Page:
June 28, 2014 at 2:29 am

Posted in Politics

Tagged with

12 Responses

Subscribe to comments with RSS.

  1. Typo: “cut shot”

    Marius Piedallu van Wyk

    June 28, 2014 at 3:32 am

  2. I found several references to the song “Fatherland, My Fatherland” in articles describing the Germans marching into Belgium. But I can’t find any more details about this song. Is it the German national anthem or some other song?

    Zaki Jääskeläinen

    June 28, 2014 at 7:44 am

    • The Song (Or Hymn) in Question is called by different names in various places. Its actual name is, “Bayernhymne : Or, Hymn of Bavaria”. Since there is a healthy tradition of one upsmanship among Germans of different provences, it has sometimes fallen to a landkris song like The Bayernhymne, that it will be labled with a more national title so that men of different regions will sing it together without angst and therefore with more gusto, Ergo: “Fatherland, My Fatherland” (actually, “Vaterland, Heimatland, Vaterland”). The link below, though sung by a coral group, has all the elements, however, one can only wonder how it must have sounded when sung by a victorious German army on the march with the lyrics below.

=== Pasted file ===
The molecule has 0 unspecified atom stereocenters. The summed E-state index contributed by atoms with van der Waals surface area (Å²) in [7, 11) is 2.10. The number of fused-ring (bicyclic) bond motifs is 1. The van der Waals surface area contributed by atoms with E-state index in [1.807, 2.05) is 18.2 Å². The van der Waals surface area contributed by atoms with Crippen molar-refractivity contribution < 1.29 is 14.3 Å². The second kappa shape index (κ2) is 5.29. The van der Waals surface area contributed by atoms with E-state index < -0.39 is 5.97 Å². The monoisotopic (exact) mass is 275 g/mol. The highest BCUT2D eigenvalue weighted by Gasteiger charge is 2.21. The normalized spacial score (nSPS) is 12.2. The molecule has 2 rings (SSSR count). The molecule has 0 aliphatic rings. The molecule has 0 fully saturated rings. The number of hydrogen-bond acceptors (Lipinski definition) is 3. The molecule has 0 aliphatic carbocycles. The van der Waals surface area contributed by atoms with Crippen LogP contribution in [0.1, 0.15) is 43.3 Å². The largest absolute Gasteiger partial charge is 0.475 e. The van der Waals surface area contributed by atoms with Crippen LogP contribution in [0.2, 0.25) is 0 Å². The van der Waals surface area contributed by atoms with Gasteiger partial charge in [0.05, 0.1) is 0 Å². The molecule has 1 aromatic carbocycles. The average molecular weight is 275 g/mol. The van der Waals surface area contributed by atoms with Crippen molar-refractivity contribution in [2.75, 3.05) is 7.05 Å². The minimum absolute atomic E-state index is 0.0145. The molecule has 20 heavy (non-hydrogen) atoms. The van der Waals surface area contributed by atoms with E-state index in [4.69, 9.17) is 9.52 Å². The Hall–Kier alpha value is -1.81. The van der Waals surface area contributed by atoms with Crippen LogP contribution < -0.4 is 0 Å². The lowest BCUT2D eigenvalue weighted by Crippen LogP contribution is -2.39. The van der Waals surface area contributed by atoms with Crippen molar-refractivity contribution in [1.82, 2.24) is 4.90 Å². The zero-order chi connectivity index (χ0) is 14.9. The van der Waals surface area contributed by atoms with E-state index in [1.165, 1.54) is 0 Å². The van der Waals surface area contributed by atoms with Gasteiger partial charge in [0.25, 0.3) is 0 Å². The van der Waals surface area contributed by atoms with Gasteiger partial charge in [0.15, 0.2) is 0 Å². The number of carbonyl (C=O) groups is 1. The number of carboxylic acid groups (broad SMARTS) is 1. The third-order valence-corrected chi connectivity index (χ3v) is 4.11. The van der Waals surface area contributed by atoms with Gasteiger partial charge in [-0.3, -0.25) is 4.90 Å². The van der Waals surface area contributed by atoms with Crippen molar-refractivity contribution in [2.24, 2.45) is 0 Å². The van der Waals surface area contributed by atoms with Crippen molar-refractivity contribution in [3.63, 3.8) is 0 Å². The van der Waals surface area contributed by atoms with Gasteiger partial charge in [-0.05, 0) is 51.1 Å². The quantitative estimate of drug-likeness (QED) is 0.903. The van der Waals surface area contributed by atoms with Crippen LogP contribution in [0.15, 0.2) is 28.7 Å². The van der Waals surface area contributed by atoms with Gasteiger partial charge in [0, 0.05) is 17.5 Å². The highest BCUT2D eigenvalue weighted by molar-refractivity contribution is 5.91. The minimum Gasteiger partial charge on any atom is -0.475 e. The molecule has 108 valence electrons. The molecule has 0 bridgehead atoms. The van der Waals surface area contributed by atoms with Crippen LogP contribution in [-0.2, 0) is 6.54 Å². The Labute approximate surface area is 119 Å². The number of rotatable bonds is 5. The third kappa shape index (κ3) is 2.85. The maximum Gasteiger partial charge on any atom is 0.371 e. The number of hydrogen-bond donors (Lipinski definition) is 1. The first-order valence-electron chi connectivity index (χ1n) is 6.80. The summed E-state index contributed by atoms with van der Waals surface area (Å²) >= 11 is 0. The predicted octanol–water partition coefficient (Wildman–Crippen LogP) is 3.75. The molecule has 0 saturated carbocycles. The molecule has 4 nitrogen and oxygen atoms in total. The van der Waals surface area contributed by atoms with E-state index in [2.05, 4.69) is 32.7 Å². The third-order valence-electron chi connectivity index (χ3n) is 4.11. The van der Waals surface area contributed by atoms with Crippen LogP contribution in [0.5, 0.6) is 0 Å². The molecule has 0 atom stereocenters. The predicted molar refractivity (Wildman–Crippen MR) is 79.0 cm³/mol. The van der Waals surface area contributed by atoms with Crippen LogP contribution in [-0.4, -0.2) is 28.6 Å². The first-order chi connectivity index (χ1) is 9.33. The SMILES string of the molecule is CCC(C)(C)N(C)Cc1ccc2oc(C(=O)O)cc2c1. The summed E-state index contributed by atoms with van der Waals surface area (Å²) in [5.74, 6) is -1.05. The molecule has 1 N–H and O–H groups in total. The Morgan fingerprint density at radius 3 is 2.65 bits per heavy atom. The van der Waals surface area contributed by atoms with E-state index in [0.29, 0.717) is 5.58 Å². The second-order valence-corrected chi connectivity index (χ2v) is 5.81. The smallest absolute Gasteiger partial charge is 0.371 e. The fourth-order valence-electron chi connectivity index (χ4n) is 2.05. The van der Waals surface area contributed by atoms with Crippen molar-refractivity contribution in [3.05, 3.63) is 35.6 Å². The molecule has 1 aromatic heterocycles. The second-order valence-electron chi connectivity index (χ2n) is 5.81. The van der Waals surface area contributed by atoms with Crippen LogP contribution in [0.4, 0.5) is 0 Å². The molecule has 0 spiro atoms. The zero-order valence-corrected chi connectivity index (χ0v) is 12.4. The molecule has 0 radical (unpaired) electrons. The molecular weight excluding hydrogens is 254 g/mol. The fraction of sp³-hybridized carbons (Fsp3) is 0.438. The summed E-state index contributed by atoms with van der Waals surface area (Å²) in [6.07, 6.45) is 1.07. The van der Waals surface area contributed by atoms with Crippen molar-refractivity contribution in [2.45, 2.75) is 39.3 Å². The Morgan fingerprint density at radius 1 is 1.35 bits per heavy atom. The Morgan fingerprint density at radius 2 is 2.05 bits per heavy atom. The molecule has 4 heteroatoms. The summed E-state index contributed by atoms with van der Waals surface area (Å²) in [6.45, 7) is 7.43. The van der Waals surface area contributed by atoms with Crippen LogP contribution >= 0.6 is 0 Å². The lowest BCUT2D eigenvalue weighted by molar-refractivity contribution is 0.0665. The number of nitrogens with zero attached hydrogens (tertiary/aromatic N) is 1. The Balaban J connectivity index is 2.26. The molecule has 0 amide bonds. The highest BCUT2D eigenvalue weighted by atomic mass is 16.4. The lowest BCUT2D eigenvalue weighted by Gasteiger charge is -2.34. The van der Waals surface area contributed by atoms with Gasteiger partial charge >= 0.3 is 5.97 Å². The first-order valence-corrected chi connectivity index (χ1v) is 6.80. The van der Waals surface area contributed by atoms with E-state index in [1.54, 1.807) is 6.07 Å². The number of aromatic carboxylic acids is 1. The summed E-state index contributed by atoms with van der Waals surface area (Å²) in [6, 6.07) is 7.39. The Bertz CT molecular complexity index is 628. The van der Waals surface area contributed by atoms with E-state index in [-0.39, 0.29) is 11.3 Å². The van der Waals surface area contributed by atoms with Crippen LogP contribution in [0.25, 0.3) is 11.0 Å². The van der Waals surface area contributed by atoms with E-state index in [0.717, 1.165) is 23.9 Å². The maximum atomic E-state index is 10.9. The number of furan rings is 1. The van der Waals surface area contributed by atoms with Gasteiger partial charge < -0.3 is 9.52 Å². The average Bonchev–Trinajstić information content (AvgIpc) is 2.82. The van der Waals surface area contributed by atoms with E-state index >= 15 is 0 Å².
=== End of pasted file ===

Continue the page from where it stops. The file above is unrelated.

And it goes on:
The lyrics to the song as sung by the German Army in Question:

      Vaterland, Heimatland, Vaterland!
      Wir haben dem Führer geschworen
      Zu kämpfen für Volk und für Reich.
      Wir sind nicht zu Knechten geboren,
      Wir fühlen mit allen uns gleich.
      Und wenn der Ruf erklingt,
      Treten Mann für Mann
      Mit den Waffen an
      Für die Ehre,
      Aus tausend Kehlen dringt
      Frisch von Mut beschwingt
      Unser Lied über Land und Meer
      Vaterland, Heimatland, Vaterland!
      Wir sind im Leben und Sterben verbunden.
      Reicht, Kameraden, euch die Hand,
      Eisern und treu steht uns’re Wehr.

      Vaterland, Heimatland, Vaterland!
      Aus Fernen klingt deine Stimme zu uns her.
      Und stolz soll’n deine Ahnen sehn
      Der Söhne Mut im Krieg.
      Wo immer uns’re Fahnen wehn,
      Verkünden sie den Sieg.

      Your Obt. Svt,
      Col. Korn,
      Chief O’ Mayhem, In the Great WW-2 (An tha Cold War)
      Currently Chief O’ Security, Sanitation an the Complaint dept.